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I Cor. 13: The Bible’s most terrifying passage

Somebody recently asked me why my sermons so often end with a reflection on our Christian obligation to love our fellow men. I replied that it is the subject of the most frightening passage in the whole of the Bible: The 13th Chapter of the First Epistle of St. Paul to the Corinthians.

Some might find it somewhat peculiar to contend that this passage—the Epistle appointed for Quinquagesima Sunday and found upon Page 122 of the BCP—should strike terror into our hearts.

It begins with the words: Though I speak with the tongues of men and of angels, and have not charity, I am become as sounding brass, or a tinkling cymbal …”

And it expresses such beautiful thoughts about the centrality of love to the Christian message and the importance of love in the human experience that many people take it as a comfort rather than the contrary.

In fact it is such a favorite that, in modern translation—“Though I speak with the tongues of men and of angels, and have not love”—it has become a favorite scripture reading at weddings.

Actually, the members of the Corinthian Church would find it decidedly odd to hear this passage read on a joyful occasion like a wedding because there is nothing lovey- dovey about it. It is, in fact, a stern admonition.

Probably the best explanation for our failure to recognize the frightening nature of the message encapsulated in I Corinthians 13 is our modern inability to read, mark, learn and inwardly digest what we read.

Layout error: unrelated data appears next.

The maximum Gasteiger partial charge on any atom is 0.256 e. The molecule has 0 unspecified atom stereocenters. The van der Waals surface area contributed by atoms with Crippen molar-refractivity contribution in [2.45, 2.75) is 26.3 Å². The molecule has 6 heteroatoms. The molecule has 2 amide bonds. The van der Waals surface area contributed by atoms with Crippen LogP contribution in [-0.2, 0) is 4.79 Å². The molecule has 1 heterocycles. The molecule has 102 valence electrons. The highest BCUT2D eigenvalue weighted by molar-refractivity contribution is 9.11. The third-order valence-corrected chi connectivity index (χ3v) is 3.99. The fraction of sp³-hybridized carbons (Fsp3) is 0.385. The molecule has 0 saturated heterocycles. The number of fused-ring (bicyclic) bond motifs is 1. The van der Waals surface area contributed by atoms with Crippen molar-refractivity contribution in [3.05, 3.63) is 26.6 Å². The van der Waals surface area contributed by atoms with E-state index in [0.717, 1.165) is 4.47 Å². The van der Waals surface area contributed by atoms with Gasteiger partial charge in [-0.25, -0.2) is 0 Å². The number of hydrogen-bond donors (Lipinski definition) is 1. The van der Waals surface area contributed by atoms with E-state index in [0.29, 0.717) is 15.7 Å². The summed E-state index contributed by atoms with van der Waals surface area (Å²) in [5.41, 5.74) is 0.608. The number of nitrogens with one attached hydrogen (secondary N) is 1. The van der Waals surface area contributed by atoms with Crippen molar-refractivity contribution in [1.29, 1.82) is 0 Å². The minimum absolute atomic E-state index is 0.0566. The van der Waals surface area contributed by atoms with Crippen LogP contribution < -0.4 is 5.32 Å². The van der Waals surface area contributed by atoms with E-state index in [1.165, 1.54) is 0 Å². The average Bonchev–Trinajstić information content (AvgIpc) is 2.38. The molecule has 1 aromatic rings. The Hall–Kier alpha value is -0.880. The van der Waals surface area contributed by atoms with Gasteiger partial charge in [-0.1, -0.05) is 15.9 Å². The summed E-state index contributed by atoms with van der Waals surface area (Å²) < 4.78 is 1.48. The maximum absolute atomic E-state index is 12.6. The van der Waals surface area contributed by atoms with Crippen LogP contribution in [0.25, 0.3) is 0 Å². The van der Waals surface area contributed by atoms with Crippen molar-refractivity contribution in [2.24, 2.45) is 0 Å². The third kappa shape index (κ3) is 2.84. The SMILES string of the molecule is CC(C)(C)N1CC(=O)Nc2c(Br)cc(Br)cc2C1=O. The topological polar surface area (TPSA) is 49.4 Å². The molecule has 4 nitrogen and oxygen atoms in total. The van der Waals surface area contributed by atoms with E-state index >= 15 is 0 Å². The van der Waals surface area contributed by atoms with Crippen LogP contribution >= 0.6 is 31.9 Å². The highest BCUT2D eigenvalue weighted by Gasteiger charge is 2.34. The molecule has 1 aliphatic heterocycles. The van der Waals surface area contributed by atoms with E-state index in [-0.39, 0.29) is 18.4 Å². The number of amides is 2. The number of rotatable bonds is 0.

Part of the problem is that Greek, the language in which Paul wrote, has different words for the various types of love—love for siblings, love for parents, erotic love, etc. The word Paul uses in the epistle is “agape” which means love for humanity or for one’s fellow men.

Even so, Paul’s meaning should be clear from the context in which he uses the word. However these days we tend to skim our reading material—the Bible included—as casually as we skim the back of a cornflakes box at the breakfast table.

Thus, when we take the trouble to pause and ponder the things we have read, we frequently discover we’ve grasped the wrong end of the stick. And Nnowhere is this more apparent than in I Corinthians 13.

The King James Bible with commendable precision translates the word “agape” as “charity.” And the passage expounds the direconsequences of not loving one’s fellow men in a Christian manner. Bereft of this quality of charitable love, all of our other Christian virtues, he declaress, are absolutely worthless.

It does not matter, for example, how hard we work to spread the Gospel, if we are not acting in a spirit of love for our fellow men, our endeavors are useless. It doesn’t matter how great we are as preachers, teachers, singers and church builders. If we do have love towards our fellowmen are talents are valueless.

In other words, if there is one ability we need to cultivate above all, it is the ability to love our fellow men, no matter how unlovely they might seem to be.

This is not an option. It is a solemn obligation. Nothing else we have to offer can make up for its lack. It is a thought that should terrify us whenever we find ourselves griping about other people. GPH+

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